Danish luxury audio brand Bang & Olufsen has revealed a new collaboration with Grammy Award–winning American bassist and experimental musician MonoNeon. Tasked with reinterpreting the brand’s Beosound A9 home speaker to reflect his own artistic approach, MonoNeon’s design features a colorful embroidery-style patchwork meant to depict the bold compositions featured in his work.
The San Francisco Decorator Showcase has announced the list of 24 designers selected to re-create this year’s venue—an 1899 Dutch Colonial mansion in Pacific Heights with sweeping views of San Francisco Bay. The cohort chosen to design the 11,155-square-foot home’s 27 spaces includes Tineke Triggs, Nancy Evars, Jay Jeffers, Katie Monkhouse. The 45th annual showhouse will be open to the public from April 27 to May 27, with proceeds benefiting San Francisco University High School’s financial aid program.
Pancaked cushions, loose buttons, squeaky springs—many consumers say the signs of a well-worn sofa are now appearing much faster than they once did. Has the quality of retail upholstery gone south? For The Wall Street Journal, Rachel Wolfe explores why a crowded market, costlier materials and fast-moving trends are contributing to the growing problem of short-lived sofas, and dissects how to tell a shoddy piece from one that will last a lifetime.
The term blue zone—originally coined for global locales where the population has higher-than-average rates of longevity—has become a wellness buzzword in recent years, strengthened by the debut of an initiative that allows U.S. cities and towns to become designated blue zones based on healthy lifestyle criteria such as regular exercise, plant-based meals and community ties. As Jane Margolies writes for The New York Times, the real estate industry has seized upon the certification as a useful marketing tool—but with projects like a luxury condo community applying the term to its med spa, the concept has quickly blurred into a gray area.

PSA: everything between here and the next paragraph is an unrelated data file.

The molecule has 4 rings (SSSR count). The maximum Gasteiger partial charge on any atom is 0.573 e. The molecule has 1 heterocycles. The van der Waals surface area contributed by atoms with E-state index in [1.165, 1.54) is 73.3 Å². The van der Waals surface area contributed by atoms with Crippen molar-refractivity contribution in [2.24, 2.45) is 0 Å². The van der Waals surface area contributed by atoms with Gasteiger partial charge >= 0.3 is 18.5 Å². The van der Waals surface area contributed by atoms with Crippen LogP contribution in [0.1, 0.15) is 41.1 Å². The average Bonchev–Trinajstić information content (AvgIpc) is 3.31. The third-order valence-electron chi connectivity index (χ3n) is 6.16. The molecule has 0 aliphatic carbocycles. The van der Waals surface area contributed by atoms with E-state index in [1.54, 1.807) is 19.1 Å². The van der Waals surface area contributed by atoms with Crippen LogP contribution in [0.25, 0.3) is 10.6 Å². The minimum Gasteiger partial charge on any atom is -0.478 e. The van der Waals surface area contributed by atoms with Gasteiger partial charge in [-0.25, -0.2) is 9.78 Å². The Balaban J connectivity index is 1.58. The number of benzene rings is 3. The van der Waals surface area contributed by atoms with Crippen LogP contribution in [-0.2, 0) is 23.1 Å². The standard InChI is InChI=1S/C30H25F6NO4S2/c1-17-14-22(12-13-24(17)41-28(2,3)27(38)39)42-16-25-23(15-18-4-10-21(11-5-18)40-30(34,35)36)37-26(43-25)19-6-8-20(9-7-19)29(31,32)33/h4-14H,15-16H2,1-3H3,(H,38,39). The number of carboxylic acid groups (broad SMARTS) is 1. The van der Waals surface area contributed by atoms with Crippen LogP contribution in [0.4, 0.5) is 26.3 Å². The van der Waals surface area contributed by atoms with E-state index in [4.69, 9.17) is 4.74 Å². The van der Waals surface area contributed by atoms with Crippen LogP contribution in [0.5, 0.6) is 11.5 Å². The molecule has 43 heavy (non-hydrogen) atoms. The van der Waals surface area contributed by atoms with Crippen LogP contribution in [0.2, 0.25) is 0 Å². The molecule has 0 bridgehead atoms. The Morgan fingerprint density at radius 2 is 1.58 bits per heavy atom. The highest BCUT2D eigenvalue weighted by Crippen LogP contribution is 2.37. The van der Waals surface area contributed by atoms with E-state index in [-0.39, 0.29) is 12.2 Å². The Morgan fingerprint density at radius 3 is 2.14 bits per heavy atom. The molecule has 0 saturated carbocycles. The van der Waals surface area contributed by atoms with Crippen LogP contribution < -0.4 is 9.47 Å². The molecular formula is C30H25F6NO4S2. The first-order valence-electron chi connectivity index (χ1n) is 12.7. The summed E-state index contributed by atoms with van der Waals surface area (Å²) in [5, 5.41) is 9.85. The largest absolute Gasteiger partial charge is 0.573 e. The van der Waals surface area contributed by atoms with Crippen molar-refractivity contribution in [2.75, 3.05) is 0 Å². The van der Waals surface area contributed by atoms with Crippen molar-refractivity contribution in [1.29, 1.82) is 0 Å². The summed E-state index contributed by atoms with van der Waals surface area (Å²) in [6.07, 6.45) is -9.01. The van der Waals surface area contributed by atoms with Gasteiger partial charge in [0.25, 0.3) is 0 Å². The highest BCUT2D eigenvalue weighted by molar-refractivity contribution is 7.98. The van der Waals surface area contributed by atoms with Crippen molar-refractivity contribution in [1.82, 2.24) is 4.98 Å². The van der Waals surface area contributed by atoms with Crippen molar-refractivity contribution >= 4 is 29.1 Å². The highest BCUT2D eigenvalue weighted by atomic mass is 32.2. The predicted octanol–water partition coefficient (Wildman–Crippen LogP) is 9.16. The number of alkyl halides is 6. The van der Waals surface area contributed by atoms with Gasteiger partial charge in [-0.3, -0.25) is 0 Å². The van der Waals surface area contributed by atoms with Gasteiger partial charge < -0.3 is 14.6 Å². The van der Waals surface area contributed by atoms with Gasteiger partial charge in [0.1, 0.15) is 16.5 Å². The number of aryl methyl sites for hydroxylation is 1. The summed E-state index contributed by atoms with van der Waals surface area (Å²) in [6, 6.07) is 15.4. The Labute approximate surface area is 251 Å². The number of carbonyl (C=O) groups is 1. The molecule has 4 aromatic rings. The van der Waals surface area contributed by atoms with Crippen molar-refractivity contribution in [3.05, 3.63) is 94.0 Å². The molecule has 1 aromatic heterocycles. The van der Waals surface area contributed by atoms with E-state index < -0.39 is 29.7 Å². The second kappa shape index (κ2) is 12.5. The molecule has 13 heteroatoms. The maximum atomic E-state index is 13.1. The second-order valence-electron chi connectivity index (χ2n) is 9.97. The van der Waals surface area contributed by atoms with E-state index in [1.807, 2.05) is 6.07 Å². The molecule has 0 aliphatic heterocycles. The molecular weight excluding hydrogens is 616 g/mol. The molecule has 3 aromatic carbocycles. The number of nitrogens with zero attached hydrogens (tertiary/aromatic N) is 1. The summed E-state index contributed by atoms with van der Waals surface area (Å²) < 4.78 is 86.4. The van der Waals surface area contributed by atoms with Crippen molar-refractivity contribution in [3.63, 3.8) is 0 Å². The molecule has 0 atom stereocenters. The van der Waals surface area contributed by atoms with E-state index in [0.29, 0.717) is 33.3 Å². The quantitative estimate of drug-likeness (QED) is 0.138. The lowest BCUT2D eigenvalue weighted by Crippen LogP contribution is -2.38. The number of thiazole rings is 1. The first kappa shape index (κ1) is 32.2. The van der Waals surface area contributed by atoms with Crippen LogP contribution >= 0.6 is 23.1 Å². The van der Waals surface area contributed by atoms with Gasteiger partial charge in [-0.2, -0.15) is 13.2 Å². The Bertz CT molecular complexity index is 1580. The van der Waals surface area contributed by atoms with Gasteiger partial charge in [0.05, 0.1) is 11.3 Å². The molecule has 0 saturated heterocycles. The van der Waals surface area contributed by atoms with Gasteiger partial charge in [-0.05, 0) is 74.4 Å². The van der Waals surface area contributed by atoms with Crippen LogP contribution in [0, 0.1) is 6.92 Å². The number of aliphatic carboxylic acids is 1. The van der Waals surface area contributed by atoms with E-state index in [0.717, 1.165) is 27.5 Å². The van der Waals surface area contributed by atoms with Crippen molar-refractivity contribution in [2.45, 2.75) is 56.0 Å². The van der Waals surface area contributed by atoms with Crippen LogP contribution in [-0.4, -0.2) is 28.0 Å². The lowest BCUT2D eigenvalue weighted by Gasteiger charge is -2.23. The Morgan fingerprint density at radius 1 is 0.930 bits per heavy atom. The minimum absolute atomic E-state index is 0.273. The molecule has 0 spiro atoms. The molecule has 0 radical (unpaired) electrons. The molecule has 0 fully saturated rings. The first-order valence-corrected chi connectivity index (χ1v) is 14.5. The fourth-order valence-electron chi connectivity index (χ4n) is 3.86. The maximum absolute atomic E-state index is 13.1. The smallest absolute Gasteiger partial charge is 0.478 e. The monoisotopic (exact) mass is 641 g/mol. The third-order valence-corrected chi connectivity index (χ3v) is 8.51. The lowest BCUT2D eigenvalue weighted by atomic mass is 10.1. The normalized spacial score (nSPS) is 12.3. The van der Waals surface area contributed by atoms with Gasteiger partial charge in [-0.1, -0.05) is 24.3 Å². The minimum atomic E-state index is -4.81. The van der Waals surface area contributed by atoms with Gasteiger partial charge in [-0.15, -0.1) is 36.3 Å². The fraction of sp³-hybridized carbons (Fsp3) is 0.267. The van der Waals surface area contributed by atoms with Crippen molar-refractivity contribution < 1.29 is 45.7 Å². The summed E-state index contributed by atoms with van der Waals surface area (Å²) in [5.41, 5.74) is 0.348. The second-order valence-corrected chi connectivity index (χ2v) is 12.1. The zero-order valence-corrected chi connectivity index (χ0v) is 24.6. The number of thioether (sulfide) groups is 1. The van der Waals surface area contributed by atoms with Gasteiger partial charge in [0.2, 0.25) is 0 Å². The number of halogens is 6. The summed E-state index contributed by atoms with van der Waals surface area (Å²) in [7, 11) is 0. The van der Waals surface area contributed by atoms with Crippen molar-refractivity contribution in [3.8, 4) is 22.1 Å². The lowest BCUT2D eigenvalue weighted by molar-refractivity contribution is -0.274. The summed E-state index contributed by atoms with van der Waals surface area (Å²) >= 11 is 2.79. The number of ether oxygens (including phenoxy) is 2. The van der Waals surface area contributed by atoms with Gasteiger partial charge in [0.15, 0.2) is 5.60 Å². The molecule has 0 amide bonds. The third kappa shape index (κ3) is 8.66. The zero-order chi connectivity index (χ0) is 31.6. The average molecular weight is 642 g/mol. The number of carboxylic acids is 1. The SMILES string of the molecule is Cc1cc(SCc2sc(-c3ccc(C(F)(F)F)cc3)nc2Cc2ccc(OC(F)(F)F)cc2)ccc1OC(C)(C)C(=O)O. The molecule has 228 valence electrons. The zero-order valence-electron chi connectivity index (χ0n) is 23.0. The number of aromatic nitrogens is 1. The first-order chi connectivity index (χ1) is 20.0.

Cue the Applause
Home furnishings network ART announced the winners of the 34th annual ARTS Awards, honoring manufacturers, retailers, sales representatives and designers for their contributions to the home accents industry. This year’s list includes Laguna Beach, California–based Lisa McDennon for interior design; and both Dann Foley and Jill Seale project design. For the full list of winners, click here.
The Expert revealed its inaugural Top 40 list, representing the top 20 percent of performers on its platform based on data about design consultations, reviews and search volume. The list also breaks down top experts by region, naming Jake Arnold for the West Coast; Heidi Caillier for the Northwest; Jean Stoffer for the Midwest; The Misfit House for the South; and Zoë Feldman for the East Coast. Last but not least, London-based Rebecca Wakefield has been named top international expert, while Jessica Helgerson nabbed No. 1 new expert of 2023. For the full list, click here.
The Kitchen & Bath Industry Show announced the finalists of the 2024 Best of KBIS Awards, which honors the best products across the industry as judged by a panel of five interior designers. The cohort includes 49 finalists across seven categories—including game-changing innovation, most functional find, bathroom style statement, kitchen style statement, wellness trailblazer, sustainability standout, and best in show. The winners will be announced during the trade show on February 28. For the full list of finalists, click here.